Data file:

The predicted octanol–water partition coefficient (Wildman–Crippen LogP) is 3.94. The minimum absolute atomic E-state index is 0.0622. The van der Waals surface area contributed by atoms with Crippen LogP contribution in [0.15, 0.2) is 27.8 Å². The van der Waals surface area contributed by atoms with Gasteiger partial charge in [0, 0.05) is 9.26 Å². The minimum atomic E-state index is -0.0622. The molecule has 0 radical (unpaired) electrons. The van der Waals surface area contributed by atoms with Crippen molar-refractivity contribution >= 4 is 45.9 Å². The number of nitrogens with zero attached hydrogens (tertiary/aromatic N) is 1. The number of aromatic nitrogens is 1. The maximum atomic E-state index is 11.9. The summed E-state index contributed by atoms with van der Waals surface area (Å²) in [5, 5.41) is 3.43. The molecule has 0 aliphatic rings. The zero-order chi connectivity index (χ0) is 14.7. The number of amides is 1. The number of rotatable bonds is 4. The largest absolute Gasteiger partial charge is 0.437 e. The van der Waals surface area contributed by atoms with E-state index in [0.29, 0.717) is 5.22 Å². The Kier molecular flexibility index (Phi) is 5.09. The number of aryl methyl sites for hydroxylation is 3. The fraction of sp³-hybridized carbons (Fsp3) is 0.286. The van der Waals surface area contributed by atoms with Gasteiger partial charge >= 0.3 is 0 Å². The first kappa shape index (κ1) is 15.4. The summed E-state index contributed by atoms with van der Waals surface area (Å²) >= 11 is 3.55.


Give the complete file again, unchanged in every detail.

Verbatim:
The predicted octanol–water partition coefficient (Wildman–Crippen LogP) is 3.94. The minimum absolute atomic E-state index is 0.0622. The van der Waals surface area contributed by atoms with Crippen LogP contribution in [0.15, 0.2) is 27.8 Å². The van der Waals surface area contributed by atoms with Gasteiger partial charge in [0, 0.05) is 9.26 Å². The minimum atomic E-state index is -0.0622. The molecule has 0 radical (unpaired) electrons. The van der Waals surface area contributed by atoms with Crippen molar-refractivity contribution >= 4 is 45.9 Å². The number of nitrogens with zero attached hydrogens (tertiary/aromatic N) is 1. The number of aromatic nitrogens is 1. The maximum atomic E-state index is 11.9. The summed E-state index contributed by atoms with van der Waals surface area (Å²) in [5, 5.41) is 3.43. The molecule has 0 aliphatic rings. The zero-order chi connectivity index (χ0) is 14.7. The number of amides is 1. The number of rotatable bonds is 4. The largest absolute Gasteiger partial charge is 0.437 e. The van der Waals surface area contributed by atoms with E-state index in [0.29, 0.717) is 5.22 Å². The Kier molecular flexibility index (Phi) is 5.09. The number of aryl methyl sites for hydroxylation is 3. The fraction of sp³-hybridized carbons (Fsp3) is 0.286. The van der Waals surface area contributed by atoms with Gasteiger partial charge >= 0.3 is 0 Å². The first kappa shape index (κ1) is 15.4. The summed E-state index contributed by atoms with van der Waals surface area (Å²) >= 11 is 3.55.